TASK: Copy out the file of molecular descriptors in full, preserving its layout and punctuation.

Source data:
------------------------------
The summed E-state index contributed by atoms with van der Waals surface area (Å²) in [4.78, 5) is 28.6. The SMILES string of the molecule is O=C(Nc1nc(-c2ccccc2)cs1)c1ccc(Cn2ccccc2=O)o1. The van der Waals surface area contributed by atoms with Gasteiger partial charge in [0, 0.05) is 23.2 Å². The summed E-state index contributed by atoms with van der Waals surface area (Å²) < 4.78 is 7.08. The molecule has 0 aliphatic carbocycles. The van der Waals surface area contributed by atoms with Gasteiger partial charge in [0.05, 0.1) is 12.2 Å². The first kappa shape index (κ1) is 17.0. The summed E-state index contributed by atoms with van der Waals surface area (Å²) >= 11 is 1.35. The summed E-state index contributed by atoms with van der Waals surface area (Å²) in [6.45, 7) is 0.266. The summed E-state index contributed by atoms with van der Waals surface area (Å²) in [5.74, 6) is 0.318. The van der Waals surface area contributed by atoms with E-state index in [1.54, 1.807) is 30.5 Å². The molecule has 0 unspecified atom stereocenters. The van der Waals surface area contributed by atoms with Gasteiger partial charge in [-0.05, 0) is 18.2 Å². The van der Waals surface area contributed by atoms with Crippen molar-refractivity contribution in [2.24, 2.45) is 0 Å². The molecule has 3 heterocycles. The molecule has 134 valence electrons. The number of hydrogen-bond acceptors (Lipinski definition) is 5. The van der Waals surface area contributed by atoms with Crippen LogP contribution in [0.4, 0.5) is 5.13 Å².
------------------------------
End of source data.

The summed E-state index contributed by atoms with van der Waals surface area (Å²) in [4.78, 5) is 28.6. The SMILES string of the molecule is O=C(Nc1nc(-c2ccccc2)cs1)c1ccc(Cn2ccccc2=O)o1. The van der Waals surface area contributed by atoms with Gasteiger partial charge in [0, 0.05) is 23.2 Å². The summed E-state index contributed by atoms with van der Waals surface area (Å²) < 4.78 is 7.08. The molecule has 0 aliphatic carbocycles. The van der Waals surface area contributed by atoms with Gasteiger partial charge in [0.05, 0.1) is 12.2 Å². The first kappa shape index (κ1) is 17.0. The summed E-state index contributed by atoms with van der Waals surface area (Å²) >= 11 is 1.35. The summed E-state index contributed by atoms with van der Waals surface area (Å²) in [6.45, 7) is 0.266. The summed E-state index contributed by atoms with van der Waals surface area (Å²) in [5.74, 6) is 0.318. The van der Waals surface area contributed by atoms with E-state index in [1.54, 1.807) is 30.5 Å². The molecule has 0 unspecified atom stereocenters. The van der Waals surface area contributed by atoms with Gasteiger partial charge in [-0.05, 0) is 18.2 Å². The van der Waals surface area contributed by atoms with Crippen molar-refractivity contribution in [2.24, 2.45) is 0 Å². The molecule has 3 heterocycles. The molecule has 134 valence electrons. The number of hydrogen-bond acceptors (Lipinski definition) is 5. The van der Waals surface area contributed by atoms with Crippen LogP contribution in [0.4, 0.5) is 5.13 Å².